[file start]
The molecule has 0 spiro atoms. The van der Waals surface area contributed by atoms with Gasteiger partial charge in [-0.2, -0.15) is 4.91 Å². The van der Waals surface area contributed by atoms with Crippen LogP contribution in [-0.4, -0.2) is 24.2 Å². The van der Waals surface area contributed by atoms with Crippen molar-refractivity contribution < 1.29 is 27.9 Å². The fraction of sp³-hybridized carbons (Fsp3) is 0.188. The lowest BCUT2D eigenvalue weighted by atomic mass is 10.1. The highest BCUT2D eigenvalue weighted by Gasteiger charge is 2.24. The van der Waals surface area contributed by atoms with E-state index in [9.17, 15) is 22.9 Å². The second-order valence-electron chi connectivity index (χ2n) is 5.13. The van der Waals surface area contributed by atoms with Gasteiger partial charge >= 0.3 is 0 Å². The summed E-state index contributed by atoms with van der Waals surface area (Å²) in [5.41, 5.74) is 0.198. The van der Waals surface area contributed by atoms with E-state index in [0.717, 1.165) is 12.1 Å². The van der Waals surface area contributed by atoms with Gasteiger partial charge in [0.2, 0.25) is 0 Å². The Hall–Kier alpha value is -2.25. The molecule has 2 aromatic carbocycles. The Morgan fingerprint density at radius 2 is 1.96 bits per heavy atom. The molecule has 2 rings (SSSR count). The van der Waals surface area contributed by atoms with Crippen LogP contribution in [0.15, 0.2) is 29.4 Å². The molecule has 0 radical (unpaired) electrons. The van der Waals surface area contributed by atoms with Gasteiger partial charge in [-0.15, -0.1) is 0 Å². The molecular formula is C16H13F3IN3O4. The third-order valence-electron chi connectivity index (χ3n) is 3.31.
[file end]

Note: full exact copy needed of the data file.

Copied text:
The molecule has 0 spiro atoms. The van der Waals surface area contributed by atoms with Gasteiger partial charge in [-0.2, -0.15) is 4.91 Å². The van der Waals surface area contributed by atoms with Crippen LogP contribution in [-0.4, -0.2) is 24.2 Å². The van der Waals surface area contributed by atoms with Crippen molar-refractivity contribution < 1.29 is 27.9 Å². The fraction of sp³-hybridized carbons (Fsp3) is 0.188. The lowest BCUT2D eigenvalue weighted by atomic mass is 10.1. The highest BCUT2D eigenvalue weighted by Gasteiger charge is 2.24. The van der Waals surface area contributed by atoms with E-state index in [9.17, 15) is 22.9 Å². The second-order valence-electron chi connectivity index (χ2n) is 5.13. The van der Waals surface area contributed by atoms with Gasteiger partial charge >= 0.3 is 0 Å². The summed E-state index contributed by atoms with van der Waals surface area (Å²) in [5.41, 5.74) is 0.198. The van der Waals surface area contributed by atoms with E-state index in [0.717, 1.165) is 12.1 Å². The van der Waals surface area contributed by atoms with Gasteiger partial charge in [0.2, 0.25) is 0 Å². The Hall–Kier alpha value is -2.25. The molecule has 2 aromatic carbocycles. The Morgan fingerprint density at radius 2 is 1.96 bits per heavy atom. The molecule has 2 rings (SSSR count). The van der Waals surface area contributed by atoms with Crippen LogP contribution in [0.15, 0.2) is 29.4 Å². The molecule has 0 radical (unpaired) electrons. The van der Waals surface area contributed by atoms with Gasteiger partial charge in [-0.15, -0.1) is 0 Å². The molecular formula is C16H13F3IN3O4. The third-order valence-electron chi connectivity index (χ3n) is 3.31.